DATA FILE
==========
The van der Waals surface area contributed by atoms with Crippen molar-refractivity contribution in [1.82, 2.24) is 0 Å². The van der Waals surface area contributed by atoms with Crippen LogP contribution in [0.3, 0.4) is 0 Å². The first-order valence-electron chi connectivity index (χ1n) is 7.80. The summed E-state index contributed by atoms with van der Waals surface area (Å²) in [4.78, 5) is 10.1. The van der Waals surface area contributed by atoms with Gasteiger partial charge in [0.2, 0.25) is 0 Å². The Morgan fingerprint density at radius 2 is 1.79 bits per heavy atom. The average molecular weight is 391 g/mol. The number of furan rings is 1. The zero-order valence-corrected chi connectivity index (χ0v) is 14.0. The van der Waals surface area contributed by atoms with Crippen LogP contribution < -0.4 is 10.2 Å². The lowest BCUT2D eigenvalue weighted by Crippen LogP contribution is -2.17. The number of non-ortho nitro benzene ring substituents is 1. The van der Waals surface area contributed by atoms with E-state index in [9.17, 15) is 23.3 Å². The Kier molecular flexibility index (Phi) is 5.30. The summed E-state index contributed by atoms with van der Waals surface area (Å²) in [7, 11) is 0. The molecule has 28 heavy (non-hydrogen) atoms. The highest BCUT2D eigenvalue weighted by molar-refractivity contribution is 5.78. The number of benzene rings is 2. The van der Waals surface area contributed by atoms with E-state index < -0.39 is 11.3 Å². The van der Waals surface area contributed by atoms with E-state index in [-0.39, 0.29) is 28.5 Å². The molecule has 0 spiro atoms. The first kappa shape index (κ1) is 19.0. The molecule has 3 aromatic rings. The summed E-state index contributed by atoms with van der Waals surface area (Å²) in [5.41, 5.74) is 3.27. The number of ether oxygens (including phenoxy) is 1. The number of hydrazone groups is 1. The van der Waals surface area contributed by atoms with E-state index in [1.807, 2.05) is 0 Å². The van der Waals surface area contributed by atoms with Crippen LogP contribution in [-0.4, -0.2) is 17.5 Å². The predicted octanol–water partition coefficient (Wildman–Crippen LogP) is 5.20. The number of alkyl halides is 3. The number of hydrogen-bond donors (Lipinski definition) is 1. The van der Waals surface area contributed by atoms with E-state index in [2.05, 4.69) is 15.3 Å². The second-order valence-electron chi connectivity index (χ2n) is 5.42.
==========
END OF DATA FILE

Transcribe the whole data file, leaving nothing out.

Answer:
The van der Waals surface area contributed by atoms with Crippen molar-refractivity contribution in [1.82, 2.24) is 0 Å². The van der Waals surface area contributed by atoms with Crippen LogP contribution in [0.3, 0.4) is 0 Å². The first-order valence-electron chi connectivity index (χ1n) is 7.80. The summed E-state index contributed by atoms with van der Waals surface area (Å²) in [4.78, 5) is 10.1. The van der Waals surface area contributed by atoms with Gasteiger partial charge in [0.2, 0.25) is 0 Å². The Morgan fingerprint density at radius 2 is 1.79 bits per heavy atom. The average molecular weight is 391 g/mol. The number of furan rings is 1. The zero-order valence-corrected chi connectivity index (χ0v) is 14.0. The van der Waals surface area contributed by atoms with Crippen LogP contribution < -0.4 is 10.2 Å². The lowest BCUT2D eigenvalue weighted by Crippen LogP contribution is -2.17. The number of non-ortho nitro benzene ring substituents is 1. The van der Waals surface area contributed by atoms with E-state index in [9.17, 15) is 23.3 Å². The Kier molecular flexibility index (Phi) is 5.30. The summed E-state index contributed by atoms with van der Waals surface area (Å²) in [7, 11) is 0. The molecule has 28 heavy (non-hydrogen) atoms. The highest BCUT2D eigenvalue weighted by molar-refractivity contribution is 5.78. The number of benzene rings is 2. The van der Waals surface area contributed by atoms with E-state index < -0.39 is 11.3 Å². The van der Waals surface area contributed by atoms with E-state index in [-0.39, 0.29) is 28.5 Å². The molecule has 0 spiro atoms. The first kappa shape index (κ1) is 19.0. The molecule has 3 aromatic rings. The summed E-state index contributed by atoms with van der Waals surface area (Å²) in [5.41, 5.74) is 3.27. The number of ether oxygens (including phenoxy) is 1. The number of hydrazone groups is 1. The van der Waals surface area contributed by atoms with E-state index in [1.807, 2.05) is 0 Å². The van der Waals surface area contributed by atoms with Crippen LogP contribution in [-0.4, -0.2) is 17.5 Å². The predicted octanol–water partition coefficient (Wildman–Crippen LogP) is 5.20. The number of alkyl halides is 3. The number of hydrogen-bond donors (Lipinski definition) is 1. The van der Waals surface area contributed by atoms with E-state index in [2.05, 4.69) is 15.3 Å². The second-order valence-electron chi connectivity index (χ2n) is 5.42.